The Ultimate Guide to Understanding Lyme Disease
Lyme disease is caused by a spirochete—a corkscrew-shaped bacterium called Borrelia burgdorferi. Lyme is called “The Great Imitator,” because its symptoms mimic many other diseases. It can affect any organ of the body, including the brain and nervous system, muscles and joints, and the heart.
Patients with Lyme disease are frequently misdiagnosed with chronic fatigue syndrome, fibromyalgia, multiple sclerosis, and various psychiatric illnesses, including depression. Misdiagnosis with these other diseases may delay the correct diagnosis and treatment as the underlying infection progresses unchecked.
WHERE IS LYME DISEASE FOUND?
Lyme disease has been found on every continent except Antarctica. It is found all across the United States, with a particularly high incidence in the East, Midwest, and West Coast. Rates have increased significantly over time. Some of this increase may be because of disease spread, but it is also likely that it reflects growing public awareness of the disease.
WHAT DOES LYME DISEASE DO?
Chronic Lyme infections are known to suppress the immune system. The Lyme spirochete can affect all major cell types of the immune system, but it most clearly can impact a specific subset of the natural killer cells. This is called the CD-57 subset. Just as in HIV infection, which suppresses T-cell counts, Lyme suppresses Natural killer cell count such as CD-57. As in HIV infection, where abnormally low T-cell counts are routinely used as a marker of how active the infection is, in Lyme we can use the CD-57 count to indicate how active the Lyme infection is. When Lyme is active, the CD-57 count is suppressed. We currently are having our tests run by LabCorp because published research on this test was based on their methods. At this lab, the expected range for the CD-57 count is above 60. However, in the chronic Lyme patient, CD-57 counts are usually well below 60 and may be at risk with levels of 60-100. This test can be run at the start of therapy, then every several months to document the effectiveness of treatment. One hopes to see a stable number or a rising trend over time. When antibiotic therapy is finally at an end, if the CD-57 count is not above 60, then a Lyme relapse is more likely to occur.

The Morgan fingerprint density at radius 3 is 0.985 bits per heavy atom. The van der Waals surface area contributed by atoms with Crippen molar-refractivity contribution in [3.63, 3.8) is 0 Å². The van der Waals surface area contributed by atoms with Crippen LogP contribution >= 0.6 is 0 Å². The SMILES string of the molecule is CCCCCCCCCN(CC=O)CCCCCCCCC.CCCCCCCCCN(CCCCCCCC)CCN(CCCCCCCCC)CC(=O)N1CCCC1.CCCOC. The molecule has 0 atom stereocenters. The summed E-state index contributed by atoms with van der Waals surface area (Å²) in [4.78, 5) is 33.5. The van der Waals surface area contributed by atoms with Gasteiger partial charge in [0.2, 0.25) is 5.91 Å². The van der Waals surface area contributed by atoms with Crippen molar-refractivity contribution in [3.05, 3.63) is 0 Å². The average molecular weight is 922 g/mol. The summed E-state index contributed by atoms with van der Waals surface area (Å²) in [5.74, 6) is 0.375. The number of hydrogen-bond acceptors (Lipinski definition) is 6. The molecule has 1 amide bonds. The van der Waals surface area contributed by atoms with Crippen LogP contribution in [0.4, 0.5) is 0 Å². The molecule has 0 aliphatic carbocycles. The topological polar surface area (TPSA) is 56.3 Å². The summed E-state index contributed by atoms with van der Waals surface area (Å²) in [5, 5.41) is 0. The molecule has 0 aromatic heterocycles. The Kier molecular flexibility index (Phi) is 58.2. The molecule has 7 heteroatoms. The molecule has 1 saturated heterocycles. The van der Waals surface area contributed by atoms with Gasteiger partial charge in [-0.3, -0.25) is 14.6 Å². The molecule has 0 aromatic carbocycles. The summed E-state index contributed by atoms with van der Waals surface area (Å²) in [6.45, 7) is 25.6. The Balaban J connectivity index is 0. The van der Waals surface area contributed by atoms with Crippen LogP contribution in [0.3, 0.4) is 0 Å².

WHAT ARE THE SYMPTOMS?
There are two types of symptoms of Lyme Disease: first and late symptoms. First symptoms are usually flu-like and include fatigue, tiredness, joint and muscle pain, and also a characteristic rash. Late symptoms can take much longer to develop: weeks, months or even years. Late symptoms may include fatigue, mental health issues, and even arthritis.
Patients treated with appropriate antibiotics in the early stages of Lyme disease usually recover rapidly and completely. Antibiotics commonly used for oral treatment include doxycycline, amoxicillin, or cefuroxime axetil. Patients with certain neurological or cardiac forms of illness may require intravenous treatment with drugs such as ceftriaxone or penicillin.
It is not uncommon for patients treated for Lyme disease with a recommended 2 to 4-week course of antibiotics to have lingering symptoms of fatigue, pain, or joint and muscle aches at the time they finish treatment. In a small percentage of cases, these symptoms can last for more than 6 months. Although sometimes called “chronic Lyme disease,” this condition is properly known as “Post-treatment Lyme Disease Syndrome” (PTLDS).
Most people with Lyme disease recover completely with appropriate antibiotic treatment. For those who develop syndromes after their infection is treated, pain medications may provide symptomatic relief. Contact us for more information on Lyme disease or to schedule an appointment.
(Some information provided by lymedisease.org)